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I know that you can program an OS by putting your code in the first 512 bytes of the RAM and things like that, but how do you program a GPU? Is it possible in standard C++?

I've heard of CUDA, but I would like to go by standards. Does Adobe Photoshop also use CUDA?

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closed as unclear what you're asking by sashoalm, MSalters, Tushar Gupta, Satpal, falsetru Aug 30 '13 at 16:31

Please clarify your specific problem or add additional details to highlight exactly what you need. As it's currently written, it’s hard to tell exactly what you're asking. See the How to Ask page for help clarifying this question.If this question can be reworded to fit the rules in the help center, please edit the question.

What do you mean with GPU? the driver? – Zaibis Aug 30 '13 at 7:04
The Graphics processing unit – user2595281 Aug 30 '13 at 7:04
yeah but what do you mean with programming it? the programming it self ands in assembler anyway. So running an application on it? Or really controlling the logical units on it?0o – Zaibis Aug 30 '13 at 7:06
I don't think you can do this in pure standard C++ only, unless you actually do it by programming your own OS first. You have to go through the OS to reach the GPU. – Angew Aug 30 '13 at 7:07

4 Answers 4

For all intents and purposes, there is no way to program a GPU without making use of some libraries, whether OpenCL, CUDA, or otherwise. While it is technically possible to drive the GPU directly (given that the GPU drivers are doing so!), documentation on how GPUs work is very difficult to come by, especially regarding advanced features such as those required for computation, and it's almost certainly not something you want to get involved with.

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CUDA is a proprietary Nvidia language and software. It won't work on AMD graphics cards, or on recent Intel or AMD processors having an integrated GPU.

OpenCL is an industry standard, available on Nvidia and AMD graphics cards (and recent processors with integrated GPU).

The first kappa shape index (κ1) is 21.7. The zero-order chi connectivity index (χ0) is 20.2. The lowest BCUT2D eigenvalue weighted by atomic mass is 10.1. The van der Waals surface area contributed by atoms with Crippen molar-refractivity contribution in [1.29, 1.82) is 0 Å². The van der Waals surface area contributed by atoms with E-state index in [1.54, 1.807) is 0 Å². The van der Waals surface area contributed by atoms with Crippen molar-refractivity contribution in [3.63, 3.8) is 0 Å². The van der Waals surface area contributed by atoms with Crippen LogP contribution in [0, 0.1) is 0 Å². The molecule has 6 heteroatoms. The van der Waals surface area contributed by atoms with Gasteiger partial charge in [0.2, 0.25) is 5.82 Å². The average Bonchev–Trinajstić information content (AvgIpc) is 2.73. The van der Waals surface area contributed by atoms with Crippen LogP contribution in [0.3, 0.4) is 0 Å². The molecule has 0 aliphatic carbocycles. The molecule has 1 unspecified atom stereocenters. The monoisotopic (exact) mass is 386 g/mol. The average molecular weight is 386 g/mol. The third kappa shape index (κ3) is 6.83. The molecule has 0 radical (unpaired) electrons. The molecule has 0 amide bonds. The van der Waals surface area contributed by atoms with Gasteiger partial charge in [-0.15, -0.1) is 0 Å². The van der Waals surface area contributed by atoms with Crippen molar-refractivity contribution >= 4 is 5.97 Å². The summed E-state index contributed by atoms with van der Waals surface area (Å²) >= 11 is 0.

However, pure standard C++ don't give you access to graphics cards or GPGPUs. You'll need an operating system and some libraries.

Notice that the small codes (called kernels) running on the GPU are not coded in fully standard C++, but in a small C-like dialect (also called OpenCL). There are some limitations (no recursive function, no function pointers, etc...) because of the weird nature of GPGPUs. The programming model is not as general as in C++.

There is also OpenACC, a set of pragmas for C++ compilers.

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It is surely possible up do everything in C++, but you will need to use some external libraries.

You might want to consider OpenCL instead of CUDA. CUDA is a proprietary NVidia technology, while OpenCL works on more hardware and platforms.

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CUDA is the standard for NVidia cards. Alternatively OpenCL is also an option for a bit more cross platform.

Coding a GPU is fundamentally different to coding a CPU in that you have hundreds to well in the thousands of concurrent threads hence the different way of calling functions/kernels on the GPU.

NOTE: There is no way you can run your own code on the GPU without compiling it for the GPU therefore a standard C++ compiler will only be able to call functions in libraries.

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CUDA is standard? meaning I don't have to do any installations for it? it is available in C++ by itself? – user2595281 Aug 30 '13 at 7:05
If anything, OpenCL is the standard. CUDA is vendor-specific (to nVidia). – duskwuff Aug 30 '13 at 7:07
Changed it to say that it's standard for NVidia. – Cramer Aug 30 '13 at 7:09
But openCL is authored by apple. i guess the OP means something that is built into C(++) so that you dont need anything extra. By the way, if anybody could answer this question of mine: – Anshuman Dwibhashi Aug 30 '13 at 7:12
YES!! exactly what @AnshumanDwibhashi said.! – user2595281 Aug 30 '13 at 7:12

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